Moreover, the ātman is self-revealed, and so it cannot be said that it does not appear in experience as self-revealed (svaprakāśatvena bhāvayogāt). If it is argued that, though selfrevealed, yet it may be covered by avidyā, the answer to such an objection is that, if the avidyā could cover the revelation of the self, the avidyā itself and its products such as pain, sorrow, etc., could not be revealed by it; for it is acknowledged that the revelation of these is effected by the self-revealing self[9]. It is also evident that intelligence (cit) or the being self-revealed (sphurati) cannot also remain not-revealed (asphuratī). Nor can it be held that, though pure intelligence is itself in its purity self-revealed (sva-prakāśa), yet, since it is opposed to ajñāna only through the mental states (vṛtti) and not by itself, and since ordinarily there is no vṛtti for itself, it can lie covered by the ajñāna and, being thus hidden in spite of its self-revealing character, can become a fit subject of enquiry. Such a supposition is not true; for, if the pure intelligence is not opposed to nescience (ajñāna), the sorrow, etc. which are directly known by pure intelligence should have remained covered by ajñāna. The view is that pleasure, pain, etc. cannot be considered to have a reality even while they are not perceived.

A mental state or vṛtti of the form of an object is only possible when the object is already existent; for according to Vedānta epistemology the antaḥkaraṇa or mind must rush out through the senses and get itself transformed into the form of the object, and for this the object must exist previously; but feelings such as pleasure, pain, etc., have no existence except when they are felt; and, if it is said that a vṛtti is necessary to apprehend it, then it must be admitted to have a previous objective existence, which is impossible[10]. It must be admitted, therefore, that feelings are directly known by pure intelligence, without the intervention of a vṛtti or mind-state, and that would be impossible if the cit had no opposition of ajñāna ; for then the cit by itself would always have remained hidden, and there could not have been any apprehension of pain, etc.[11] Another point also arises in this connection in our consideration of the theory of perception of ordinary objects according to the Śaṅkara school of Vedānta. For it is held there that even in the mincj-states corresponding to the perception of objects (such as “this jug”) there is the revelation of pure intelligence as qualified by the mind-state-form of a jug; but if this is so, if our perception of jug means only the shining of pure intelligence (cit) with the mind-state-form of a jug added to it, then it cannot be denied that this complex percept necessarily involves the self-revelation of pure intelligence[12].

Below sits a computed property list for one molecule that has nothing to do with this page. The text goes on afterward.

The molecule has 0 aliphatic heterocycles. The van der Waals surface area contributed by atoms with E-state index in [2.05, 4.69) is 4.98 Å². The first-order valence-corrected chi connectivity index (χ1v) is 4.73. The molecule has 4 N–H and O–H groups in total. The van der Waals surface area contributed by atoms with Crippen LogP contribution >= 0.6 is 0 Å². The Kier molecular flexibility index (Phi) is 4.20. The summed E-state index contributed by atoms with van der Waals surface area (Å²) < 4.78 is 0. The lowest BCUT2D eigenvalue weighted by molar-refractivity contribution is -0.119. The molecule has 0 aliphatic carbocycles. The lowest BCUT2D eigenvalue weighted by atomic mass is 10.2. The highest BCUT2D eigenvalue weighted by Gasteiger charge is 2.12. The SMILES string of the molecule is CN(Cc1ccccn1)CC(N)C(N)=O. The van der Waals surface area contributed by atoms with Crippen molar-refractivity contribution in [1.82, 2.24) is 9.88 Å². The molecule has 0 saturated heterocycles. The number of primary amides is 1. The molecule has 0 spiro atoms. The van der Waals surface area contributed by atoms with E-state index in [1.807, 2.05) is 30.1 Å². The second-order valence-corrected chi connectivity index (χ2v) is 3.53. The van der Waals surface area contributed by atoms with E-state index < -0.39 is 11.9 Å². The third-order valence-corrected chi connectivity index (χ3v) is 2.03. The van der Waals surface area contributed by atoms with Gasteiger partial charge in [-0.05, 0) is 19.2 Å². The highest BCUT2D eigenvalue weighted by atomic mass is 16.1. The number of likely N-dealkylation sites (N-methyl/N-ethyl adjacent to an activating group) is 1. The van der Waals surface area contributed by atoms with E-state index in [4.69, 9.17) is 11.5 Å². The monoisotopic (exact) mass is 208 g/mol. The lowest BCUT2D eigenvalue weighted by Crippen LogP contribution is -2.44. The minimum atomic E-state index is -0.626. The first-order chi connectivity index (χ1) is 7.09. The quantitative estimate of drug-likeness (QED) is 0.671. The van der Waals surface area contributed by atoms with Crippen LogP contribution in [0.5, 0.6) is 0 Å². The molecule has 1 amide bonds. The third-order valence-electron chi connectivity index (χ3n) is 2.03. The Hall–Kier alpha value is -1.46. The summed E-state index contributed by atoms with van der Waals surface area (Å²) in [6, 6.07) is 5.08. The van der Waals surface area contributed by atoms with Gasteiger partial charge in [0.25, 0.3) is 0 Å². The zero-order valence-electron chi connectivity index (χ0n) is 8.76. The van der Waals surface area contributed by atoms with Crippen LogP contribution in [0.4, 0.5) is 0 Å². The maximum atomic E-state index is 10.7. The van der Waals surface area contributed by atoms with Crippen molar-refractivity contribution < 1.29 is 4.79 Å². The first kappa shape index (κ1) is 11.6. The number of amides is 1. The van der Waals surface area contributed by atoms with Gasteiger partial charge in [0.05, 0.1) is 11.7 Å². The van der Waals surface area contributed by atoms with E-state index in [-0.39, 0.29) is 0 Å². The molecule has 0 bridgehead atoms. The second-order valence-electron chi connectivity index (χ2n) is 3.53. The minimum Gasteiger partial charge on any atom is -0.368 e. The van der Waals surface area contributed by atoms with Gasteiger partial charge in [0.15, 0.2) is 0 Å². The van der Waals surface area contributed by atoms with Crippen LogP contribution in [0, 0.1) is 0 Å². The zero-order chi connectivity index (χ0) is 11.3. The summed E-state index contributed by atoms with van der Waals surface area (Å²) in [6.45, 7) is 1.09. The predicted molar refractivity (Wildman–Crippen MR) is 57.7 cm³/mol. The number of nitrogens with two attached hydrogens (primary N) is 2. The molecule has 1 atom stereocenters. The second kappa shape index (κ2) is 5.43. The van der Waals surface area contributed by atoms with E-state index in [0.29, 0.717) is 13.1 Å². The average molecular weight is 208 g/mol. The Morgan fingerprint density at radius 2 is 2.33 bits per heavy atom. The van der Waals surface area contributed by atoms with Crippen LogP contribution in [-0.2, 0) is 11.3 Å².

Further, it cannot be suggested that there is an appearance of an element of non-self (anātman) and that this justifies our enquiry; for, if this non-self shines forth as an extraneous and additional entity along with the self-revealing intelligence, then, since that does not interfere with the revelation of this pure intelligence, there is no occasion for such an enquiry. It is evident that this non-self cannot appear as identical (tādātmya) with the self; for, when the pure intelligence shines as such, there is no room for the appearance of any element of non-self in this manner (adhiṣṭhāne tattvataḥ sphurati anātmāropāyogāc ca). An analogy has been put forth by Vācaspati in his Bhāmatī, where he wishes to suggest that, just as the various primary musical tones, though intuitively apprehended in our ordinary untutored musical perception, can only be properly manifested by a close study of musical science (gandharva-śāstra), so the true Brahma-knowledge can dawn only after the mind is prepared by realizing the purport of the Vedānta texts and their discussions, and so, though in the first instance in our ordinary experience there is the manifestation of the self-revealing cit, yet the Brahma-enquiry is needed for the fuller realization of the nature of Brahman. But this analogy does not apply; for in the case of our knowledge of music it is possible to have a general apprehension which becomes gradually more and more differentiated and specially manifested with the close study of the musical science; but in the case of our knowledge of Brahman, the self-revealing intelligence, the self, this is not possible; for it is absolutely homogeneous, simple and differenceless—it is not possible to have a general and a special knowledge. It is the flash of simple selfrevelation, absolutely without content, and so there cannot be any greater or lesser knowledge. For the very same reason there is no truth in the assertion contained in the Bhāmatī, that, though by a right understanding of the great Vedāntic text “that art thou” one may understand one’s identity with Brahman, yet owing to the objections of disputants there may be doubt about Brahman which might justify a Brahma-enquiry. For, when the simple contentless pure intelligence is once known, how can there be any room for doubt? So, since the pure monistic interpretations of certain Upaniṣad texts are directly contradicted by ordinary experience, some other kinds of suitable interpretations have to be made which will be in consonance with our direct experience.